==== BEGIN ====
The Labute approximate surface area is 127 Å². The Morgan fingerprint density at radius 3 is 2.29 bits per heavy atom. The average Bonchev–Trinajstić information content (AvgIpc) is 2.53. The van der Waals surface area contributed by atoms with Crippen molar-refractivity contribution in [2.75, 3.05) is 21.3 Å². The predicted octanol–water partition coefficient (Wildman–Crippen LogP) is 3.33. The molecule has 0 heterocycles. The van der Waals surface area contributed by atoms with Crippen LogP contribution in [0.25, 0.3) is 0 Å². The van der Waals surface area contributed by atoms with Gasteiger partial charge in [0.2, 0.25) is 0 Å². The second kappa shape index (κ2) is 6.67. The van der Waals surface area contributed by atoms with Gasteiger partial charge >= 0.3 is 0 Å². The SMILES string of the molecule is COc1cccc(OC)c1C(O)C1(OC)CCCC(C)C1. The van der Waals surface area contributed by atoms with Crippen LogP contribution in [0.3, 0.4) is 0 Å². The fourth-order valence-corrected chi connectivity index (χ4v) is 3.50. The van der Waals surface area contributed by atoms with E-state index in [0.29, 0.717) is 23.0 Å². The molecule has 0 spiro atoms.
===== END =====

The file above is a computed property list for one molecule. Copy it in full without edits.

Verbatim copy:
The Labute approximate surface area is 127 Å². The Morgan fingerprint density at radius 3 is 2.29 bits per heavy atom. The average Bonchev–Trinajstić information content (AvgIpc) is 2.53. The van der Waals surface area contributed by atoms with Crippen molar-refractivity contribution in [2.75, 3.05) is 21.3 Å². The predicted octanol–water partition coefficient (Wildman–Crippen LogP) is 3.33. The molecule has 0 heterocycles. The van der Waals surface area contributed by atoms with Crippen LogP contribution in [0.25, 0.3) is 0 Å². The van der Waals surface area contributed by atoms with Gasteiger partial charge in [0.2, 0.25) is 0 Å². The second kappa shape index (κ2) is 6.67. The van der Waals surface area contributed by atoms with Gasteiger partial charge >= 0.3 is 0 Å². The SMILES string of the molecule is COc1cccc(OC)c1C(O)C1(OC)CCCC(C)C1. The van der Waals surface area contributed by atoms with Crippen LogP contribution in [0.3, 0.4) is 0 Å². The fourth-order valence-corrected chi connectivity index (χ4v) is 3.50. The van der Waals surface area contributed by atoms with E-state index in [0.29, 0.717) is 23.0 Å². The molecule has 0 spiro atoms.